Cinderella

Today my sons and I watched the Disney classic, ‘Cinderella’. Cinderella was a favourite mine as a little girl – I was definitely a Disney girl – and it’s lovely to share these movies with my own children.

 

Obviously the Disney version of the story is different to the original, recorded by the brother’s Grimm. In the original story the stepmother and her two daughters are forced to dance to their death in iron shoes…yikes! Revenge isn’t something I would encourage my children to embrace. But today, watching the far more sugary Disney version, I was also forced to wonder whether the ideas and values playing out on the screen were ones I wanted my children to subscribe to.

Now, maybe I’m over thinking. People have accused me of that before. And I certainly wouldn’t scratch Cinderella or her ilk from my watch list. But, as a mother and a writer, I’m aware that children’s books and movies all have a message within them – intentionally or not. They have to, because their audience is highly impressionable.

Cinderella claimed that all you needed was belief in your dream and, eventually, that dream would come true. She didn’t pack up her bags and creep out of the house in the dead of night. She didn’t go to the ball dressed in her tattered clothes and take the risk that the prince might fall in love with her regardless. She didn’t start-up her own cleaning business, make her fortune, and buy the chalet next door (ok, I know they didn’t have cleaning businesses back then). She did as she was told, she hoped and dreamed and relied on fate and luck to change her life.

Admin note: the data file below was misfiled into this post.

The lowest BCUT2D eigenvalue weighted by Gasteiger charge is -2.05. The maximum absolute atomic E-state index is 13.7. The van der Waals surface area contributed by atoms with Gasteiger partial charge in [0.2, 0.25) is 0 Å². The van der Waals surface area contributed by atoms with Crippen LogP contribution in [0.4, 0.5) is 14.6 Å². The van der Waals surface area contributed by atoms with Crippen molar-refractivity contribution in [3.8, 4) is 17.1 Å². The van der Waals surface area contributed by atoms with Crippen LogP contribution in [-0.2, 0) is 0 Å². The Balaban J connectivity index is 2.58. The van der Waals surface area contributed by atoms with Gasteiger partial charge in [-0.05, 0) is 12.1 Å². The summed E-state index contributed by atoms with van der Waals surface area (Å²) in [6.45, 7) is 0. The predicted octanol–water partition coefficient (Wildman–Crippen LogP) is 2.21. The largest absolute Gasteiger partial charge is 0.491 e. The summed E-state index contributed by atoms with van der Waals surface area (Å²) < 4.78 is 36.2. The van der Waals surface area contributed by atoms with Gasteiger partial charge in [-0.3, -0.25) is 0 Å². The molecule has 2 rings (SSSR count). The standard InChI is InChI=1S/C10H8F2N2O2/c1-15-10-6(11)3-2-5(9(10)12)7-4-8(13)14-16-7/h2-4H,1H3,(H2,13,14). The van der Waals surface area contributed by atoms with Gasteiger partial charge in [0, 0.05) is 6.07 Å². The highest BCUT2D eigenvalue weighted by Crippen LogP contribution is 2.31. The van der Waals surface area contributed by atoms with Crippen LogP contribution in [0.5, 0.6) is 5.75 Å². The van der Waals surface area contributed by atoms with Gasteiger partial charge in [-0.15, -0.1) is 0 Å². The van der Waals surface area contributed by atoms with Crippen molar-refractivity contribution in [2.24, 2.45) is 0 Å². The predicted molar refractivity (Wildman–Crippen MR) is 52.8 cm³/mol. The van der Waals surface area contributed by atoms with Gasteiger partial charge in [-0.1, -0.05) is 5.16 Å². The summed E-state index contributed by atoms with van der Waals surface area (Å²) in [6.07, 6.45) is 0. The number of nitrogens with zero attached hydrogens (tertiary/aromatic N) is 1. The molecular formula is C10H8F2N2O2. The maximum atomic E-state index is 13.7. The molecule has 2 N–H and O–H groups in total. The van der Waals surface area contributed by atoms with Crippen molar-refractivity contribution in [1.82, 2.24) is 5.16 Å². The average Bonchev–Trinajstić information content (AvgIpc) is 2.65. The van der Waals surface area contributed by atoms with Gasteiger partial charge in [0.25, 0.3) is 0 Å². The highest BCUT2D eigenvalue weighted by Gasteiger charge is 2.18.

I’m all for dreams and hope and faith. These are some of the most precious of all human emotions and they are certainly ones I would want my children to experience. But, in my experience, dreams also require hard work and perseverance and commitment to come true.

I still love Cinderella. I love her for the way she shows us that dreams do come true, that love is for everyone and that magic is worth believing in. All these things are true and worthwhile…

I’ll just be backing it up by showing my kids that they have to bring other things to the table too.

 

What do you think? Am I over thinking things?

Hollywood remaking Little Woman…Again!

Hollywood is remaking one of our best loved films. And we’re terrified. | Mamamia.

My all time favourite book is Little Woman. I read it has a child, then as a teenager and again as an adult. Each time I have found different nuances that I didn’t see before, each time it has reflected things that I am experiencing in my life.

An each time I’ve seen it on the screen I’m deeply disappointed.

But that doesn’t mean that books we love shouldn’t be made into movies. I’m sure Jo March would have wanted her books translated to the screen (if that had been possible) and, as a writer, I love the idea of seeing my work being played out by actors…*daydream*…

But back to reality.

I don’t think a movie can ever truly portray the depth of character and feeling that a book does. Even Lord of the Rings, which let’s face it was epically long over three movies, skimmed over certain bits and failed to express the depth of Froddo’s burden (I’ll admit it, by the end of the movie I wanted Sam to push him into the fire. I didn’t feel that way by the end of the book).

So, will I be watching the next remake of Little Woman? Probably not, but if it introduces another generation to the wonderful March sisters and their journey to adulthood then I can’t be against it either.

 

How do you feel about the book to movie thing? When has it worked and when as it failed?